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Endura Drag2Zero Aero - the world's fastest outfit

6 Mar 2018
Verdict:

Working with esteemed aerodynamicist Simon Smart, Endura has created an holistic approach to going fast

Endura has unveiled the fruits of a long-running partnership with aerodynamics consultants Drag2Zero. A new skinsuit, road racing suit and aerodynamic helmet complete an outfit that the brand claims to be the fastest ever made.

Simon Smart operates a wind-tunnel analysis service for cyclists and cycling brand out of the Mercedes F1 wind tunnel in Brackley. He has worked with most of the world’s best time triallists as well as the development of numerous top time trial frames and wheels, such as the Enve SES designs.

As those who time trial, or take an interest in aerodynamics, may know – the most aerodynamic frames and wheels on the market pale in comparison to the potential gains to be made from clothing.

Smart claims that clothing forms 77% of total aerodynamic drag for a rider, given the nature of the transitional flow which is most relevant to cyclists’ speeds and that is affected largely by texture rather than purely shape.

Calculating the difference on cost per watt between clothing and a bike frame, Drag2Zero claims it costs £10 per watt to cut drag with clothing, against £333 per watt to cut drag by upgrading a bike frame.

Endura and Simon Smart invested heavily in modelling the gains that could be made from this new range, going as far as making a life-size model of Alex Dowsett in development of the Encapsulator prototype he used for his Hour Record attempt. His polystyrene bust is still on display at Endura HQ.

Encapsulator

With that in mind, it’s no surprise that Smartt has been involved with clothing brand Endura for around four years and has undertaken meticulous testing to create high-aerodynamic customisable skinsuits. The Encapsulator has been considered the industry-leader and deployed for several Hour Record attempts.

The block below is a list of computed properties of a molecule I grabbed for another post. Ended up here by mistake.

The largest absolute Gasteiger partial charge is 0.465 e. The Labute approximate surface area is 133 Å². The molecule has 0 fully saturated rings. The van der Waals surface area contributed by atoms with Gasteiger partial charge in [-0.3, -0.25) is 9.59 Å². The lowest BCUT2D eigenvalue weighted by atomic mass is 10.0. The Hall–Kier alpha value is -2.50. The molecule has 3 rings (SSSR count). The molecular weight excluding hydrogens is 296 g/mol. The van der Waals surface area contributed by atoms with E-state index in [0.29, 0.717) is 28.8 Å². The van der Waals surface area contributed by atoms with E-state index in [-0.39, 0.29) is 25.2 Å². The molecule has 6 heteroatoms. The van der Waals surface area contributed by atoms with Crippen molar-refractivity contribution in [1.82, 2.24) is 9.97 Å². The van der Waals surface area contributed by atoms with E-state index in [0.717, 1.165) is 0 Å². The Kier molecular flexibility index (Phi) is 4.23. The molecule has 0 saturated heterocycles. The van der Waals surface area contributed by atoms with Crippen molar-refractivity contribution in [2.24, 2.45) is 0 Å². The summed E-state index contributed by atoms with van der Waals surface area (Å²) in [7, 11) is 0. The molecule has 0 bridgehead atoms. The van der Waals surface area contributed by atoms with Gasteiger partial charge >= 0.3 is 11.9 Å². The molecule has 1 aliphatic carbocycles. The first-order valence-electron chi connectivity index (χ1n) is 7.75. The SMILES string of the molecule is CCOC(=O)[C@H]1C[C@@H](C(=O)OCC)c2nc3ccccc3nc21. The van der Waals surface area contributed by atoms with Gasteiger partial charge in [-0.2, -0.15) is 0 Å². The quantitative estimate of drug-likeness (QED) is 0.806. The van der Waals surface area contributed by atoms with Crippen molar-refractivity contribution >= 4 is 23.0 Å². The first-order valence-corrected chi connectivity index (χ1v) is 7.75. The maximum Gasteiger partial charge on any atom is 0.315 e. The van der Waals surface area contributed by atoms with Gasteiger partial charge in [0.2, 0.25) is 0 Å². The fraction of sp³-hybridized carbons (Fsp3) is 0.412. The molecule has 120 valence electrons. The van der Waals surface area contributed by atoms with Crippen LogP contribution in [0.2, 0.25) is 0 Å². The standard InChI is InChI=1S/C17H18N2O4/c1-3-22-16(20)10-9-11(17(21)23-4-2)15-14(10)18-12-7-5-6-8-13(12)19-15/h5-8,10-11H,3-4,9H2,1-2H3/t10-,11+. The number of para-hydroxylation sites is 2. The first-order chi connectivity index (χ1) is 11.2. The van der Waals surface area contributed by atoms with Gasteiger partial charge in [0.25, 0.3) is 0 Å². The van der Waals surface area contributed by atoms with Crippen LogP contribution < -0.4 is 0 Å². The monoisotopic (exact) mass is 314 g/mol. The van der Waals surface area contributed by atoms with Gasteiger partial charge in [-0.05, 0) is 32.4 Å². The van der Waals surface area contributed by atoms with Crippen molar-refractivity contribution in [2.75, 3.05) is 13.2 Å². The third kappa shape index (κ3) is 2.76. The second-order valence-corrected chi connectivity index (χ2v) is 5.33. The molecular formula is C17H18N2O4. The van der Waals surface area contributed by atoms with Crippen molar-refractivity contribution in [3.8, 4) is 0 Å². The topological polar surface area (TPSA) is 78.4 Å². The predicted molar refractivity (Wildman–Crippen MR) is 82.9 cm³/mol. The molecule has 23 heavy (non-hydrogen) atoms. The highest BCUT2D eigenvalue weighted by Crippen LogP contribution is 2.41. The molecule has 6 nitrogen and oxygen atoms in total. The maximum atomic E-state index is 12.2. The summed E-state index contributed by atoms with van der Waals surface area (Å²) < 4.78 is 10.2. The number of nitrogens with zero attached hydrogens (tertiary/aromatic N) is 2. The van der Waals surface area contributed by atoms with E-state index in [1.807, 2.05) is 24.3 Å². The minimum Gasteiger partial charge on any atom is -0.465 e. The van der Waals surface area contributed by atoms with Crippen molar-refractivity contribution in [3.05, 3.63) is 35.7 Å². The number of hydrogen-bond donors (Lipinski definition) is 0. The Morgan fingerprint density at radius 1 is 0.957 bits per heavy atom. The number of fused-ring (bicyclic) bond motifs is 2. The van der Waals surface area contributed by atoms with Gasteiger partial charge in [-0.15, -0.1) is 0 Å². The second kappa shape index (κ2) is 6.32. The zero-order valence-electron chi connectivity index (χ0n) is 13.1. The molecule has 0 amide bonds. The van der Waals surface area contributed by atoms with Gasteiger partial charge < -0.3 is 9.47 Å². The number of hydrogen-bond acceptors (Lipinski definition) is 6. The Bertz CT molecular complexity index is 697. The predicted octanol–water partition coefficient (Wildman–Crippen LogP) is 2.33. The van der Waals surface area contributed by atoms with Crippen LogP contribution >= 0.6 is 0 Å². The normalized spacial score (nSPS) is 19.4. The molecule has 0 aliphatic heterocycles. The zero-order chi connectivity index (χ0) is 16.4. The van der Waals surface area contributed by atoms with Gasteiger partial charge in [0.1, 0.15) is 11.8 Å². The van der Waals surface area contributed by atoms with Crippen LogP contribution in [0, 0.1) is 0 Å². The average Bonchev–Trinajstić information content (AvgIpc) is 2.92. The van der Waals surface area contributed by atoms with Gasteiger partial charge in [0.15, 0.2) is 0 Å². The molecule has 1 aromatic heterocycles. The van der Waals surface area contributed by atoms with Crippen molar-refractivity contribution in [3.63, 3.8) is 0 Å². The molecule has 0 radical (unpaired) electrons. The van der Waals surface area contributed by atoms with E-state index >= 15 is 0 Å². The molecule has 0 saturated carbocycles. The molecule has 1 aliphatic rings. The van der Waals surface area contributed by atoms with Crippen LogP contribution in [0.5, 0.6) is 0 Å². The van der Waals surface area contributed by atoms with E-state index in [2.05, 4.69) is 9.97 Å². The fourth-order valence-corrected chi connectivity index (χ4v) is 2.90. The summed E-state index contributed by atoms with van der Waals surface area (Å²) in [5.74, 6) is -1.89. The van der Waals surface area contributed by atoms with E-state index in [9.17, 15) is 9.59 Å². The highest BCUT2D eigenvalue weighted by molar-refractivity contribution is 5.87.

It was also worn by the Movistar team through some of the biggest time trials of the last season. 

The newest update to the Encapsulator features Surface Silicone Topography, a series of silicon chevron-shaped air trips that improve the flow of air over the rider. Those gains, alongside the suit’s general design in terms of seams and material, see it gain nearly 2kmh over the baseline tested suit at 350 watts.

The full stats can be seen below:

The suit has been carefully engineered in terms of shape on the rider, the position of the seams and panels of fabric as well as the texture of the fabric itself. In addition to the silicon chevrons, the material used on the suit is highly smooth and palpably slippery.

One of the most practical features is the inclusion of a clear mesh panel on the rear. This means that a number can be placed within, saving the damage created by pinning through a £400 skinsuit, as well as the aerodynamic drag created by a flapping number.

The Encapsulator even uses an aero pad inside the shorts. The pad both avoids a clunky thick profile but is specially adapted to reduce pressure when riding in an aggressive position.

Buy the Endura Drag2Zero Aero Encapsulator from Cycle Store here

Road Suit